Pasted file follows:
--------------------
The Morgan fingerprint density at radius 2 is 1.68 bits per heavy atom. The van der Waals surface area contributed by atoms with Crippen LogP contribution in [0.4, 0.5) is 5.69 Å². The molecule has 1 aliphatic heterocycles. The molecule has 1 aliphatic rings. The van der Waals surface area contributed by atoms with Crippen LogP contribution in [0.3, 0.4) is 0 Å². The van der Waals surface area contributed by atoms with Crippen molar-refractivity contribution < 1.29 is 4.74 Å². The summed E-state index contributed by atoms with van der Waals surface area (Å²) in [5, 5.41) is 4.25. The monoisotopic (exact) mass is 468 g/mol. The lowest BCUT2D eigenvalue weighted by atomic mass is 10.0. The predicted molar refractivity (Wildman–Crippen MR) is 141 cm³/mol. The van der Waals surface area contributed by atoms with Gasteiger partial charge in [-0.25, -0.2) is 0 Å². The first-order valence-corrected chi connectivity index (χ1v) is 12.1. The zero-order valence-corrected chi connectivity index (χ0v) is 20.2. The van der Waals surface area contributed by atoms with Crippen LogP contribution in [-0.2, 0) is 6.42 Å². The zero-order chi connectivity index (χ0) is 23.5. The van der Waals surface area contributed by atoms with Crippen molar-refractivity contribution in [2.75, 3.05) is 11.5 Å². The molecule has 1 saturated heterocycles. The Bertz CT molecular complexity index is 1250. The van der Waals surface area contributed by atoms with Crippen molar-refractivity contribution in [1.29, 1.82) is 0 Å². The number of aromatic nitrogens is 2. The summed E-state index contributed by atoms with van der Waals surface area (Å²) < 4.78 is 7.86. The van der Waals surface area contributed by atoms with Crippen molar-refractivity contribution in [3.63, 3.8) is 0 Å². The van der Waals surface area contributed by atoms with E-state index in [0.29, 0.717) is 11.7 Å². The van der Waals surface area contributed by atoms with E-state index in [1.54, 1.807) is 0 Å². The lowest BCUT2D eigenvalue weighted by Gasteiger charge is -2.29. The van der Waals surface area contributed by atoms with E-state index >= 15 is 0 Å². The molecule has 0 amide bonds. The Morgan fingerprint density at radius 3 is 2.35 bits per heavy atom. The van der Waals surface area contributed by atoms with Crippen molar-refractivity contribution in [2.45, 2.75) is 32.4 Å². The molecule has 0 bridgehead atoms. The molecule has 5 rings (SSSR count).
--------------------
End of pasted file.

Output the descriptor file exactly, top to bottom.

The Morgan fingerprint density at radius 2 is 1.68 bits per heavy atom. The van der Waals surface area contributed by atoms with Crippen LogP contribution in [0.4, 0.5) is 5.69 Å². The molecule has 1 aliphatic heterocycles. The molecule has 1 aliphatic rings. The van der Waals surface area contributed by atoms with Crippen LogP contribution in [0.3, 0.4) is 0 Å². The van der Waals surface area contributed by atoms with Crippen molar-refractivity contribution < 1.29 is 4.74 Å². The summed E-state index contributed by atoms with van der Waals surface area (Å²) in [5, 5.41) is 4.25. The monoisotopic (exact) mass is 468 g/mol. The lowest BCUT2D eigenvalue weighted by atomic mass is 10.0. The predicted molar refractivity (Wildman–Crippen MR) is 141 cm³/mol. The van der Waals surface area contributed by atoms with Gasteiger partial charge in [-0.25, -0.2) is 0 Å². The first-order valence-corrected chi connectivity index (χ1v) is 12.1. The zero-order valence-corrected chi connectivity index (χ0v) is 20.2. The van der Waals surface area contributed by atoms with Crippen LogP contribution in [-0.2, 0) is 6.42 Å². The zero-order chi connectivity index (χ0) is 23.5. The van der Waals surface area contributed by atoms with Crippen molar-refractivity contribution in [2.75, 3.05) is 11.5 Å². The molecule has 1 saturated heterocycles. The Bertz CT molecular complexity index is 1250. The van der Waals surface area contributed by atoms with Crippen molar-refractivity contribution in [1.29, 1.82) is 0 Å². The number of aromatic nitrogens is 2. The summed E-state index contributed by atoms with van der Waals surface area (Å²) < 4.78 is 7.86. The van der Waals surface area contributed by atoms with Crippen molar-refractivity contribution in [3.63, 3.8) is 0 Å². The van der Waals surface area contributed by atoms with E-state index in [0.29, 0.717) is 11.7 Å². The van der Waals surface area contributed by atoms with E-state index in [1.54, 1.807) is 0 Å². The lowest BCUT2D eigenvalue weighted by Gasteiger charge is -2.29. The van der Waals surface area contributed by atoms with E-state index >= 15 is 0 Å². The molecule has 0 amide bonds. The Morgan fingerprint density at radius 3 is 2.35 bits per heavy atom. The van der Waals surface area contributed by atoms with Crippen molar-refractivity contribution in [2.45, 2.75) is 32.4 Å². The molecule has 0 bridgehead atoms. The molecule has 5 rings (SSSR count).